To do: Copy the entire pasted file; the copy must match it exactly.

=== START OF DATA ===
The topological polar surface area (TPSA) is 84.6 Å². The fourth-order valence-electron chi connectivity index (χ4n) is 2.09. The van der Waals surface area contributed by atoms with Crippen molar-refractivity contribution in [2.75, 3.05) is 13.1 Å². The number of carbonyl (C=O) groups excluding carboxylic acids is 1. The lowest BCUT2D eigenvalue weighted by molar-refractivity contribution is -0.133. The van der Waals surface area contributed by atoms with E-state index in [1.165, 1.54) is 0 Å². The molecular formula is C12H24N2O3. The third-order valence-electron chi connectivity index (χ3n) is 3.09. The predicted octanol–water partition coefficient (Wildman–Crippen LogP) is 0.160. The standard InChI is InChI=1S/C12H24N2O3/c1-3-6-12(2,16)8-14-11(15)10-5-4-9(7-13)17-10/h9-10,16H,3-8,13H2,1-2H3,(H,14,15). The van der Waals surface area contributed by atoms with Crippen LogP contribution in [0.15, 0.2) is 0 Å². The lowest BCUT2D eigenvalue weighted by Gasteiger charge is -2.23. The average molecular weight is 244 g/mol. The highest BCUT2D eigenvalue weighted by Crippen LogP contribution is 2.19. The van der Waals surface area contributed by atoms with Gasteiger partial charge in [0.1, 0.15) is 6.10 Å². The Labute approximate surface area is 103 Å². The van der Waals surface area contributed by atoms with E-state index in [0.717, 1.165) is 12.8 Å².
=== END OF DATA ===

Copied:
The topological polar surface area (TPSA) is 84.6 Å². The fourth-order valence-electron chi connectivity index (χ4n) is 2.09. The van der Waals surface area contributed by atoms with Crippen molar-refractivity contribution in [2.75, 3.05) is 13.1 Å². The number of carbonyl (C=O) groups excluding carboxylic acids is 1. The lowest BCUT2D eigenvalue weighted by molar-refractivity contribution is -0.133. The van der Waals surface area contributed by atoms with E-state index in [1.165, 1.54) is 0 Å². The molecular formula is C12H24N2O3. The third-order valence-electron chi connectivity index (χ3n) is 3.09. The predicted octanol–water partition coefficient (Wildman–Crippen LogP) is 0.160. The standard InChI is InChI=1S/C12H24N2O3/c1-3-6-12(2,16)8-14-11(15)10-5-4-9(7-13)17-10/h9-10,16H,3-8,13H2,1-2H3,(H,14,15). The van der Waals surface area contributed by atoms with Crippen LogP contribution in [0.15, 0.2) is 0 Å². The lowest BCUT2D eigenvalue weighted by Gasteiger charge is -2.23. The average molecular weight is 244 g/mol. The highest BCUT2D eigenvalue weighted by Crippen LogP contribution is 2.19. The van der Waals surface area contributed by atoms with Gasteiger partial charge in [0.1, 0.15) is 6.10 Å². The Labute approximate surface area is 103 Å². The van der Waals surface area contributed by atoms with E-state index in [0.717, 1.165) is 12.8 Å².